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You must create the managed context on the thread on which is will be used. If you use NSOperation, note that its init method is invoked on the same thread as the caller. You must not, therefore, create a managed object context for the queue in the queue’s init method, otherwise it is associated with the caller’s thread. Instead, you should create the context in main (for a serial queue) or start (for a concurrent queue).


In ConnectionDidLoading method:

ParseOperation *parseOperation = [[ParseOperation alloc] initWithData:self.earthquakeData];
[self.parseQueue addOperation:parseOperation];
[parseOperation release];   // once added to the NSOperationQueue it's retained, we don't need it anymore

ConnectionDidiLoading is being called on the main thread. Now Inside the ParseOperation::initWIthData method we have something like this : (See ParseOperation.m file)

    // setup our Core Data scratch pad and persistent store
    managedObjectContext = [[NSManagedObjectContext alloc] init];
    [self.managedObjectContext setUndoManager:nil];

    SeismicXMLAppDelegate *appDelegate = (SeismicXMLAppDelegate *)[[UIApplication sharedApplication] delegate];
    [self.managedObjectContext setPersistentStoreCoordinator:appDelegate.persistentStoreCoordinator];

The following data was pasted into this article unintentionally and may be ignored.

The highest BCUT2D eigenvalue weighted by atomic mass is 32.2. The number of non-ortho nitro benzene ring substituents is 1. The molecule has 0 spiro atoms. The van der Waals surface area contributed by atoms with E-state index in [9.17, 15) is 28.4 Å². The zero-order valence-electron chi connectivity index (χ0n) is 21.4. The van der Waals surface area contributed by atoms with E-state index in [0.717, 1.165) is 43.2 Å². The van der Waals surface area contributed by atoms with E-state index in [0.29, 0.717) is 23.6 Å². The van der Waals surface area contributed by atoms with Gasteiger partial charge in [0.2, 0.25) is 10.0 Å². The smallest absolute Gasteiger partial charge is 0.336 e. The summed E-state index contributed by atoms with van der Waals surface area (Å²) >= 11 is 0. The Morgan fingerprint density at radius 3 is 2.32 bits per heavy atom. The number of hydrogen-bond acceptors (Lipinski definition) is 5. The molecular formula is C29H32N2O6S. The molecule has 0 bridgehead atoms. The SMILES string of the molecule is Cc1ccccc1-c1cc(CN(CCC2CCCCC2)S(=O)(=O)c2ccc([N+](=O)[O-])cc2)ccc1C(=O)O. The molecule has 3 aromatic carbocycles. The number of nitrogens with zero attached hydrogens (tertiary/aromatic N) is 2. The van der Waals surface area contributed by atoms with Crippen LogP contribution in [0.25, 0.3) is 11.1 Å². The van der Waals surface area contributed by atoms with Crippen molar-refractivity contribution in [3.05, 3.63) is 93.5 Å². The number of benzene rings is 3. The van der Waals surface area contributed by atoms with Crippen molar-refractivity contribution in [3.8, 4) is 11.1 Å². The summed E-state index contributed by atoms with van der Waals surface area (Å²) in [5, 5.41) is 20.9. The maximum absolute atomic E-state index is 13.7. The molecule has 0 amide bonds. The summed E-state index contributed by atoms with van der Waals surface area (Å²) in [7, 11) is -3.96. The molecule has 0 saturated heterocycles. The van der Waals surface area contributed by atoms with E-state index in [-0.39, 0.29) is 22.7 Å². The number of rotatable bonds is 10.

My understanding is that this managedObjectContext is still created on the main thread.

Would appreciate if someone clarify or correct my understanding as it is quite unlikely that sample code from Apple is not correct.

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2 Answers 2

Good point here. Seems the code is not correct (but maybe I'm wrong). Based on my experience you should create the context within the start method (for example) or something strange could happen.

The other rule is that you cannot pass NSManagedObject among treads. Pass NSManagedObjectID instead. Before passing them, you need to save to disk.

These rules habe been enforced in iOS 5. Starting from iOS 5 you could take advantage of Core Data new API for creating context in a private queue (there is also a main queue) and perform long running calculation there. In addition if you pass NSManagedObject between threads exceptions occur.

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In my opinion you are correct. Apple seems to break their own rules in this sample code. However it seems in practice, and this is not much advertised, that as long as the managed object context is used only on one single thread, you are safe, regardless on which thread the context was created.

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